“Look,” he said anxiously, “why should you lose a fee just because I acted like a, well a . . .”

“Like a heel,” she helped, “like a dope.”

“You took the words right out of my mouth,” Joe grinned.

For the first time, she smiled. She inclined her head a little to one side and looked him over carefully. It seemed to Joe that she was no longer displeased with what she saw and even Buster’s eyes began to shed their hostility.

“Did you talk René into taking me back?” she asked.

“Lucy did,” Joe smiled. “What she wants goes. She’s in solid with those Perfect Puppy Biscuit people.”

“How nice for her,” Carol Stevens said, wryly.

“Most l>eautiful model in the business,” Joe said, enthusiastically.

“Simply stunning,” the girl »aid.

“Oh, you’re very pretty, too,” Joe said, hastily.

“Thanks a lot,” Carol Stevens said.

“Will you come back to work?” Joe said, flushing.

She seemed to be thinking it over. “I might,” she said, finally. “I can use the money.”

“Fine,” Joe said, getting up. “Tomorrow morning, same time.”

She nodded. He offered his hand and she took it.

ON THE WAY home, Joe kept a picture in his mind of her candid, brown eyes and the way her hair curled at the nape of her neck. When he opened the door of his apartment and Lucy romped over to greet him, he looked her over closely and decided that she was the second most beautiful tiling in the world.

Comparing the two again the next morning at the studio, he still favored the girl. As they posed together under the lights, Lucy’s gleaming teeth encircling a Perfect Puppy Biscuit were no match for the glorious smile of the girl who was handing the cocker spaniel the bone-shaped morsel.

“Prettiest picture I’ve ever seen,” Joe glowed, as René Brisson muttered and fumed behind the camera.

“Just cut out the mugging,” René snapped. “Let Lucy sell the biscuits.” “Pardon me, Princess,” Carol said, bowing to her co-worker.

Two pairs of large brown eyes, one human, one animal, met and clashed. Lucy was the first to look away and she whined. Joe stepped on the set, for a moment to comb a stray curl on Lucy’s sleek coat.

“Try not to upset her,” he said gently.

“Oh, I wouldn’t think of it,” Carol said.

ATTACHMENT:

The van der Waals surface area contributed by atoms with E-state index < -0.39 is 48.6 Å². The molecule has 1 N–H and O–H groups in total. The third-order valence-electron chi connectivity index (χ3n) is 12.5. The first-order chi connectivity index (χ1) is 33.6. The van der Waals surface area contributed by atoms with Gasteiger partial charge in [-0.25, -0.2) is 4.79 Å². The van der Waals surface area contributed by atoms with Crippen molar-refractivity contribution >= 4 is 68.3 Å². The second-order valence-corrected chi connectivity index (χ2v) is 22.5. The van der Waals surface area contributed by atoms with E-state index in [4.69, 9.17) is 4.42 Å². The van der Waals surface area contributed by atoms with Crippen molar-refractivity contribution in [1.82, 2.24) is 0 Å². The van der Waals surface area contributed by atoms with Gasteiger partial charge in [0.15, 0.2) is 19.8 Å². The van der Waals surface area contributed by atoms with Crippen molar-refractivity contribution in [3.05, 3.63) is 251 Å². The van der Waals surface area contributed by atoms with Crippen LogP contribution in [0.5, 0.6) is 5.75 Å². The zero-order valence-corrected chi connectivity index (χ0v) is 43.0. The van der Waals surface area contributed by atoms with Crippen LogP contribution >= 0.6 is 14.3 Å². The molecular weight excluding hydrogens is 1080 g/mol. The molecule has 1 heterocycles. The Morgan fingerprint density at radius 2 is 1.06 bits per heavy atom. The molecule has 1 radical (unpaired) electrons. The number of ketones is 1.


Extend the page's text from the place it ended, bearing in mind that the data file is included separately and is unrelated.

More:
“She’s very sensitive,” Joe explained. “She feels it if people dislike her.”

“I think she needs a psychiatrist,” Carol said.

The first series of photographs were taken without further incident. But relations became somewhat strained on the next group of shots when Lucy balked at posing with her head in Carol’s lap. Joe hustled into the scene and tried to reason with his cocker. René became obstreperous. Carol’s comments were caustic. A great deal of time was consumed before Joe could coax Lucy to play her part. It was almost two o’clock before the final shot was in the bag.

WHILE Joe hung around Carol changed her clothes. When she came out of the dressing room, he asked her to have lunch with him.

“Thanks,” she said, “but why don’t you just hop over to a restaurant with Lucy.”

“Don’t be like that,” he said. “I’d rather eat with you.”

“I’m flattered,” she smiled, “knowing how you feel about Miss Fancy Pants.”

“Where would you like to eat?” Joe grinned.

“Anywhere,” Carol said. “I’m starved.”

“Good,” Joe said, happily. “First we’ll take Lucy home and feed her and then—”

He was interrupted by having no one to hear the rest of his sentence. The door banged behind her before he had time to completely close his mouth.

Joe took Lucy home and fed her. The Grade A round steak he shared with his cocker seemed tasteless and unappetizing. He moped around the apartment all afternoon, looking at Lucy and thinking about Carol Stevens.

AT SIX that evening, wearing his best tweed suit, he again climbed the stairs of Carol’s apartment. He knocked. Buster growled. Carol opened the door. He stuck his foot in the door, but, to his surprise, she did not attempt to bang it in his face.